See what nice twist it has? And the sheen is from the 30% silk content. The close up makes it look quite hairy, but it really isn't. It's pretty smooth, actually.
Ty-Dy Superkid is a laceweight blend of superkid mohair, wool and nylon. We selected the 7 favorite Ty-Dy Wool and Ty-Dy Socks colors and applied them to this new yarn. One ball makes the Kurly Kid Scarf.
Cute, isn't it?
Just look at those beautiful colors...yum! This yarn will begin shipping to shops at the end of July.

The word for fall and winter is "Accessories." So I came up with lots of new shawl, capelet, and hat patterns. Here's a sampling of some of those:
From left to right, the Crayon Shawlette, the Linus Capelet and Hat, and the Bowties Scarf. All of these patterns are available now (got those done at least...still have more to go!)

Joyce fessed up to having an ongoing allover Alice Starmore cable sweater on the needles for 2 years! Every stitch is twisted both on the right and wrong sides, and it's been taking her one hour to work 1" of fabric. After I showed her my no-cable-needle-cable method, she says she's picked up considerable speed. And as promised in the last podcast, here's the how-to video where I demonstrate the technique:

I think it works pretty well and I doubt I'll be using a cable or double pointed needle to work my cables ever again!

Oh, and one more thing. The Knit One, Crochet Too Facebook page is up to 886 followers. If we reach 1000 people by July 4th, I will randomly select someone out of those 1000 people to win a kit of the Bowties Scarf (see above, right image)! So be sure to join and get your friends to join, too, so we can reach that milestone in time!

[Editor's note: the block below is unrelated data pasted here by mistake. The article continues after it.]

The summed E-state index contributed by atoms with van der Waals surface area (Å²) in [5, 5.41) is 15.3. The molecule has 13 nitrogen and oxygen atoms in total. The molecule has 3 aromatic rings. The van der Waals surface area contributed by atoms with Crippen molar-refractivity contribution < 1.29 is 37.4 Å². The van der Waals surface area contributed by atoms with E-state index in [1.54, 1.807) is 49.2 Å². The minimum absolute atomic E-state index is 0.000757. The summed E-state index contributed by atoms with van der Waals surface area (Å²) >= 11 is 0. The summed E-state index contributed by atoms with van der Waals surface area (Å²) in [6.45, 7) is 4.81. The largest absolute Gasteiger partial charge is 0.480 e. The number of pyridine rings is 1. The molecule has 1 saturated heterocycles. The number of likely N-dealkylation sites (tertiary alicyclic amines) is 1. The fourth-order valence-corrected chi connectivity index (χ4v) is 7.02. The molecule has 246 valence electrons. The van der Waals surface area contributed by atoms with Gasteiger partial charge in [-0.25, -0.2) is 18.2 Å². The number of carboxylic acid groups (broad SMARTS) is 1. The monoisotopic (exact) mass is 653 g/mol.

Tuesday, May 3, 2011

Episode 6: Of Balls and Skeins

Spring has sprung. And in Maine, that is a big deal. I love seasons. I lived in Florida for 3 years once, and I missed the change of seasons. And in these northern parts, the end of winter is always most welcome.

In this podcast episode:
1) those darn pattern editing woes
2) a ball, a skein or a hank: do you know?
3) the mini lesson gives you tips on mixing and matching patterns for new design possibilities

Did I mention spring has officially arrived? So on the morning of our recording, we sat outside at the picnic table basking in the sun like a couple of seals. Well...not really...but we did record outside and we captured both the sounds of birds chirping (quaint), and sounds of a big 18-wheeler truck backing up to our door for a large yarn delivery—not so quaint but still exciting 'cause that's another thing that gets our heart racing: YARN. Ah well, it's a job, and someone's got to do it, even though this environment makes some of us salivate a bit too much (suction, please!).

One thing Knit One, Crochet Too is renowned for is our vast collection of patterns. Each season we put out around 25 new designs, offered in individual leaflets with sizes ranging from XS to 3XL. And once in a while, some of these come back to bite us where the sun don't shine...I mean, we find a mistake that totally eluded us through the editing process. Here is a typical conversation in the office: "Just got an email from a knitter saying our math is wrong on pattern (insert number)." "Oh, yeah, and is it?" "Yes, it's wrong." "What? How the heck did that happen??" "I have no idea. We've looked at it 3 ways from Sunday." "I know!! Darn it all to &^*%$$ (fill in the blank)." Very, very, very frustrating.... But we still want to know if you find something kaflooey so we can fix it.